Vancouver’s 24th & Main latest hot spot, Listed at $749,000, Sold $1,033,000

Sunday, November 22nd, 2009

Latest hot spot is area around Main and E. 24th Avenue

John Colebourn

Realtor Darryl Sjerven stands in front of a house at 265 East 24th Ave. in Vancouver. Sjerven says the area around Main Street and 24th Avenue is the city’s new hot spot. The heritage fixer-upper behind him listed for $749,000 and, within two weeks, sold for $1,033,000. That’s $284,000 above asking. Photograph by: Arlen Redekop, The Province

Realtor Darryl Sjerven knew the area around Main Street and East 24th Avenue in Vancouver was a hot housing market — but not red-hot.

After listing a home on East 24th Avenue for $749,000, Sjerven had 18 immediate offers. Most were well above the asking price.

The home finally sold for $284,000 above the asking price — leaving Sjerven with full confidence that the pocket around Main and 24th Avenue has become the latest trendy place to live.

Sjerven, a realtor with Re/Max Select Properties, listed another home across the street on East 24th. It sold for almost $250,000 above the asking price. Another home at Main and East 20th Avenue was listed for $959,000 and sold for $320,000 above the asking price in eight days.

While the housing market in other parts of Metro Vancouver is experiencing a boom after recent rough economic times, the Main Street area is getting a lot of attention for a number of new reasons.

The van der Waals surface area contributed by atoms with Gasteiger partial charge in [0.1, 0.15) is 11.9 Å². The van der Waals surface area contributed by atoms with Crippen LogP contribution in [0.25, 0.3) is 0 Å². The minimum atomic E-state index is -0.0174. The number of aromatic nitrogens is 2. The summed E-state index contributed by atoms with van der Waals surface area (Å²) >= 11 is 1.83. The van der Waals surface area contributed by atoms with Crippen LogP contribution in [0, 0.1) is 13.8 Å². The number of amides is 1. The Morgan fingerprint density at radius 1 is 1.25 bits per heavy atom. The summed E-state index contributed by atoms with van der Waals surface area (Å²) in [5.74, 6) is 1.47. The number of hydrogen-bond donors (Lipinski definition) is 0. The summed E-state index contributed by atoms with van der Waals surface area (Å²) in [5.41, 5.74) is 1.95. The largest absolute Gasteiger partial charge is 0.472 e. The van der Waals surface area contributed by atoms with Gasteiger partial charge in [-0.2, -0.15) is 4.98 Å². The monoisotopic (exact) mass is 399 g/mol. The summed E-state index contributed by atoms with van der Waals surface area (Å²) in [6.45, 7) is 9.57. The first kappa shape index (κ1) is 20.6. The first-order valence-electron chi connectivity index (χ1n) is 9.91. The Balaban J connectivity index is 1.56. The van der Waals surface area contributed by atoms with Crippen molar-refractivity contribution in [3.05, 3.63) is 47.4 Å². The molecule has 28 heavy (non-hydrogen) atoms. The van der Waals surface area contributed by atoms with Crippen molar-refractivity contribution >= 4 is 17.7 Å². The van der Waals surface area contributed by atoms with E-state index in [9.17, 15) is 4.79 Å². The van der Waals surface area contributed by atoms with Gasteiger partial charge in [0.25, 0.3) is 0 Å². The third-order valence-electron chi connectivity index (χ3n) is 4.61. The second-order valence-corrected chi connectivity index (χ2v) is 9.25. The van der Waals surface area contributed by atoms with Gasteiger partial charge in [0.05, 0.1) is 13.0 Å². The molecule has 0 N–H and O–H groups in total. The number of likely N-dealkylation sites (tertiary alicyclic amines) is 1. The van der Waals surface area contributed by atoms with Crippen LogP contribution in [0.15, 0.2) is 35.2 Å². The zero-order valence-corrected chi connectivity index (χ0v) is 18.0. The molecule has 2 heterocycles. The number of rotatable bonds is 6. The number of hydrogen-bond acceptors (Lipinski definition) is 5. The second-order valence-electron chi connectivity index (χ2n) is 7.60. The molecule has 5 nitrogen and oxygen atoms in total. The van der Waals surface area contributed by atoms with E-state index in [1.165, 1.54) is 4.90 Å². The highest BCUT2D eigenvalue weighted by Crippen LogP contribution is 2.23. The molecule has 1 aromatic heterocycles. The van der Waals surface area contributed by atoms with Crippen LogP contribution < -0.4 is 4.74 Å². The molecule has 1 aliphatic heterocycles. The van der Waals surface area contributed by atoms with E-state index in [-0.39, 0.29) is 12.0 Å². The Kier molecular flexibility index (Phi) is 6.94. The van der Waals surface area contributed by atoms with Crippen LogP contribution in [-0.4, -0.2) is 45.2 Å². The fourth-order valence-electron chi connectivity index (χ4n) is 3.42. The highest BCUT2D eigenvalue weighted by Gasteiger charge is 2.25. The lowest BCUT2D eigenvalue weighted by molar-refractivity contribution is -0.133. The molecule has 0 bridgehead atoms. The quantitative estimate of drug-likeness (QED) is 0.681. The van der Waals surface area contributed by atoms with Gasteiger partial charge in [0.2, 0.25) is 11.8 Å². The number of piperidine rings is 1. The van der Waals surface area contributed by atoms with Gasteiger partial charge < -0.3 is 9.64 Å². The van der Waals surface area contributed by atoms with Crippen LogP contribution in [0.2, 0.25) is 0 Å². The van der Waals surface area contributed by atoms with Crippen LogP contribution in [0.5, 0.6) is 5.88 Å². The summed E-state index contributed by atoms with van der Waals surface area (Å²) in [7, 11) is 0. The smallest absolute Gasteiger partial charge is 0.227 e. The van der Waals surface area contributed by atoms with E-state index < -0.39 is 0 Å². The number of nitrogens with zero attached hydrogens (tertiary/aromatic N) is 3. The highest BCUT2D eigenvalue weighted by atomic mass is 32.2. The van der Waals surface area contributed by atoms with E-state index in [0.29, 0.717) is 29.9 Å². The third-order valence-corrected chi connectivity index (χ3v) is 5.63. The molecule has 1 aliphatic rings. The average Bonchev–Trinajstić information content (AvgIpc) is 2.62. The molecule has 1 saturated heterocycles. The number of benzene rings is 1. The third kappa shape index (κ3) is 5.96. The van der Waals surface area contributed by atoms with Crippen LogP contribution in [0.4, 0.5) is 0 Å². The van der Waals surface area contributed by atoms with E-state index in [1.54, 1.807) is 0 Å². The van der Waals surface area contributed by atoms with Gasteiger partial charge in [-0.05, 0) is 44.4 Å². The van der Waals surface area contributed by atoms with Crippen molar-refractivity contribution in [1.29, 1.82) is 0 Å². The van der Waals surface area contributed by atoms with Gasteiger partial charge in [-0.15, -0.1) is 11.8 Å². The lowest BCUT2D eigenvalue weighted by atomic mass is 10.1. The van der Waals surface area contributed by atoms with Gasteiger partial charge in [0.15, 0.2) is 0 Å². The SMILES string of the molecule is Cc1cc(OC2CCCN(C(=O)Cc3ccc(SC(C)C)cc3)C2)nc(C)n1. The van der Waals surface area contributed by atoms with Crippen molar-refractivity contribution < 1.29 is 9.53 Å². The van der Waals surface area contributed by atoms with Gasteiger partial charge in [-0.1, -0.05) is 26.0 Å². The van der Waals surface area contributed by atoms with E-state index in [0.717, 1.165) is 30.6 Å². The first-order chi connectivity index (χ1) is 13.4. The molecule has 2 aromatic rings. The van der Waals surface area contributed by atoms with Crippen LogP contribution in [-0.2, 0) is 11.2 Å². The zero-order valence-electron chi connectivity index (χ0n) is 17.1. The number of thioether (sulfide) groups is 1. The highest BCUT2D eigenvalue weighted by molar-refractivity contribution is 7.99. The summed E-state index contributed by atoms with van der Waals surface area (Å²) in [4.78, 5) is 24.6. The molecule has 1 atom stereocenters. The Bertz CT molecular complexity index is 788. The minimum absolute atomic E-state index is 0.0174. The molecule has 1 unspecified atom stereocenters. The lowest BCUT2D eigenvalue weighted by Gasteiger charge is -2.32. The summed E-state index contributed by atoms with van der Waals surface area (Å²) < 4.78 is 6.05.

“This is an area with awesome amenities,” said Sjerven, pointing to the sports facilities, schools, community centres, shops and restaurants all within walking distance.

The new Canada Line SkyTrain is just a few blocks away, and designated bike routes are near the area.

“Once you live in this area, you don’t leave,” said Sjerven.

Andrew Ramlo, a director with Urban Futures, a demographic and economic research think-tank, agreed the Main Street area is emerging as a prime location.

“There has been a lot of renewal along that stretch of Main Street,” he said of the trendy shops and restaurants.

By comparison, homes in the west side of Vancouver can easily run $1.5 million and up.

“In part it is demographics and it is part community amenities,” he said. “It is a very significant change for the area.”

Ramlo is hearing about bidding wars and notes it comes down to simple economics.

There’s not a whole lot of listings out there and it is causing things like these bidding wars,” he said.

Helmut Pastrick, chief economist with Central 1 Credit Union, said mortgage rates are behind the busy housing market activity in the area.

“The mortgage rates are the main reason we are seeing this turnaround,” he said. “Low mortgage rates are a powerful sales stimulus and when combined with an improving economy, housing markets take off.

“The strong market momentum coming out of the recession will carry into 2010, driving unit sales and prices to new highs.”

After a 25-per-cent sales plunge in 2008, housing sales will rise 10 per cent in 2009 and with that momentum, climb 30 per cent higher in 2010, he predicts.

He expects sales for 2011 will fall back slightly from 2010’s record high.

The annual median sales price for a residential property in B.C. will increase to a record high of $391,000 in 2010 and $415,000 in 2011, Pastrick predicted.

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